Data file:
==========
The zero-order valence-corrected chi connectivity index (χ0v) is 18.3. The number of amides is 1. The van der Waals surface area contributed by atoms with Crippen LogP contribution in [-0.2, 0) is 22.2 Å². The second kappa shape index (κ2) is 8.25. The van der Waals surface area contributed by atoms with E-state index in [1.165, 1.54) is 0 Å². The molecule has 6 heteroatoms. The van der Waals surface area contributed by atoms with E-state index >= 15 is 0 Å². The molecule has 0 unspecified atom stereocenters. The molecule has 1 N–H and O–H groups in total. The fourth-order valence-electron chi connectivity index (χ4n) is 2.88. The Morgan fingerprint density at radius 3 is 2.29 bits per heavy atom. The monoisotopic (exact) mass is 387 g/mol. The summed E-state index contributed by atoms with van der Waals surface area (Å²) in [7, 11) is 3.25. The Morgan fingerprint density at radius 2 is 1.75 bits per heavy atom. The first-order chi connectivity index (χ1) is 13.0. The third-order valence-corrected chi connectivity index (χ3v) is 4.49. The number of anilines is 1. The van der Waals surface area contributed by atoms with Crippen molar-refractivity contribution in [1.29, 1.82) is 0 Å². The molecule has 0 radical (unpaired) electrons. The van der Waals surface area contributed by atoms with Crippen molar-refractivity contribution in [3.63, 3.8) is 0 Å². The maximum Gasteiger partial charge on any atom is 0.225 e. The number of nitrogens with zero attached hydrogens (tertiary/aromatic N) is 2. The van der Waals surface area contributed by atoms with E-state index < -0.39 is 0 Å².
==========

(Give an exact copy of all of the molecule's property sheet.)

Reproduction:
The zero-order valence-corrected chi connectivity index (χ0v) is 18.3. The number of amides is 1. The van der Waals surface area contributed by atoms with Crippen LogP contribution in [-0.2, 0) is 22.2 Å². The second kappa shape index (κ2) is 8.25. The van der Waals surface area contributed by atoms with E-state index in [1.165, 1.54) is 0 Å². The molecule has 6 heteroatoms. The van der Waals surface area contributed by atoms with E-state index >= 15 is 0 Å². The molecule has 0 unspecified atom stereocenters. The molecule has 1 N–H and O–H groups in total. The fourth-order valence-electron chi connectivity index (χ4n) is 2.88. The Morgan fingerprint density at radius 3 is 2.29 bits per heavy atom. The monoisotopic (exact) mass is 387 g/mol. The summed E-state index contributed by atoms with van der Waals surface area (Å²) in [7, 11) is 3.25. The Morgan fingerprint density at radius 2 is 1.75 bits per heavy atom. The first-order chi connectivity index (χ1) is 13.0. The third-order valence-corrected chi connectivity index (χ3v) is 4.49. The number of anilines is 1. The van der Waals surface area contributed by atoms with Crippen molar-refractivity contribution in [1.29, 1.82) is 0 Å². The molecule has 0 radical (unpaired) electrons. The van der Waals surface area contributed by atoms with Crippen molar-refractivity contribution in [3.63, 3.8) is 0 Å². The maximum Gasteiger partial charge on any atom is 0.225 e. The number of nitrogens with zero attached hydrogens (tertiary/aromatic N) is 2. The van der Waals surface area contributed by atoms with E-state index < -0.39 is 0 Å².